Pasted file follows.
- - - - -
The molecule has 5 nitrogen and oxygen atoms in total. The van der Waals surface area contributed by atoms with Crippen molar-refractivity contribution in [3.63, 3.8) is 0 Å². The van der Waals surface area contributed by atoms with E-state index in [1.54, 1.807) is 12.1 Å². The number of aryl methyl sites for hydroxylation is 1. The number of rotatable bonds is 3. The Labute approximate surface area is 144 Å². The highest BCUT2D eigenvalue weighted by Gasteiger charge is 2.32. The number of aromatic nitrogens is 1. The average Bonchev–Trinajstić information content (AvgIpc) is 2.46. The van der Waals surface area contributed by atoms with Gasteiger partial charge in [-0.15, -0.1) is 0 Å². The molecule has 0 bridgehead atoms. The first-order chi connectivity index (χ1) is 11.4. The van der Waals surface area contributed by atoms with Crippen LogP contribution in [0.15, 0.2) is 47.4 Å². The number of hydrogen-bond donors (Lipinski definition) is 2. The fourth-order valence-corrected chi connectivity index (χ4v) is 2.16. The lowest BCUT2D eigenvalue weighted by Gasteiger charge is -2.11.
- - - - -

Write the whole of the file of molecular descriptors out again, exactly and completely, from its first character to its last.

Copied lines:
The molecule has 5 nitrogen and oxygen atoms in total. The van der Waals surface area contributed by atoms with Crippen molar-refractivity contribution in [3.63, 3.8) is 0 Å². The van der Waals surface area contributed by atoms with E-state index in [1.54, 1.807) is 12.1 Å². The number of aryl methyl sites for hydroxylation is 1. The number of rotatable bonds is 3. The Labute approximate surface area is 144 Å². The highest BCUT2D eigenvalue weighted by Gasteiger charge is 2.32. The number of aromatic nitrogens is 1. The average Bonchev–Trinajstić information content (AvgIpc) is 2.46. The van der Waals surface area contributed by atoms with Gasteiger partial charge in [-0.15, -0.1) is 0 Å². The molecule has 0 bridgehead atoms. The first-order chi connectivity index (χ1) is 11.4. The van der Waals surface area contributed by atoms with Crippen LogP contribution in [0.15, 0.2) is 47.4 Å². The number of hydrogen-bond donors (Lipinski definition) is 2. The fourth-order valence-corrected chi connectivity index (χ4v) is 2.16. The lowest BCUT2D eigenvalue weighted by Gasteiger charge is -2.11.